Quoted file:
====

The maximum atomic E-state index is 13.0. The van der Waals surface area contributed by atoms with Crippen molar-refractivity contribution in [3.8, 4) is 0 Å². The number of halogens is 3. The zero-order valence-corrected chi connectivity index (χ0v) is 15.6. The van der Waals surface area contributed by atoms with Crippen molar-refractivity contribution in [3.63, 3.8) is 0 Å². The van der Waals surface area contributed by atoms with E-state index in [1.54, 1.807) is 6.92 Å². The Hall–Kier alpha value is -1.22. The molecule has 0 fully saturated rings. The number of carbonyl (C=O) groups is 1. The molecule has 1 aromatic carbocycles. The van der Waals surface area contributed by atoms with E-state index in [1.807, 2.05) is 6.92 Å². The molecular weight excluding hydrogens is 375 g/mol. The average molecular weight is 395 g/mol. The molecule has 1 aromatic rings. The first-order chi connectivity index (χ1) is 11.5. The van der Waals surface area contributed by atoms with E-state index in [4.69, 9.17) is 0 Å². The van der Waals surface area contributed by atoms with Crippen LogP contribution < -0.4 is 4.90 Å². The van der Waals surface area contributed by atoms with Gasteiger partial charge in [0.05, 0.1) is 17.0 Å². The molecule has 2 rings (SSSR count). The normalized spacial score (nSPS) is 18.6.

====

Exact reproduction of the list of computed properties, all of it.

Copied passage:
The maximum atomic E-state index is 13.0. The van der Waals surface area contributed by atoms with Crippen molar-refractivity contribution in [3.8, 4) is 0 Å². The number of halogens is 3. The zero-order valence-corrected chi connectivity index (χ0v) is 15.6. The van der Waals surface area contributed by atoms with Crippen molar-refractivity contribution in [3.63, 3.8) is 0 Å². The van der Waals surface area contributed by atoms with E-state index in [1.54, 1.807) is 6.92 Å². The Hall–Kier alpha value is -1.22. The molecule has 0 fully saturated rings. The number of carbonyl (C=O) groups is 1. The molecule has 1 aromatic carbocycles. The van der Waals surface area contributed by atoms with E-state index in [1.807, 2.05) is 6.92 Å². The molecular weight excluding hydrogens is 375 g/mol. The average molecular weight is 395 g/mol. The molecule has 1 aromatic rings. The first-order chi connectivity index (χ1) is 11.5. The van der Waals surface area contributed by atoms with E-state index in [4.69, 9.17) is 0 Å². The van der Waals surface area contributed by atoms with Crippen LogP contribution < -0.4 is 4.90 Å². The van der Waals surface area contributed by atoms with Gasteiger partial charge in [0.05, 0.1) is 17.0 Å². The molecule has 2 rings (SSSR count). The normalized spacial score (nSPS) is 18.6.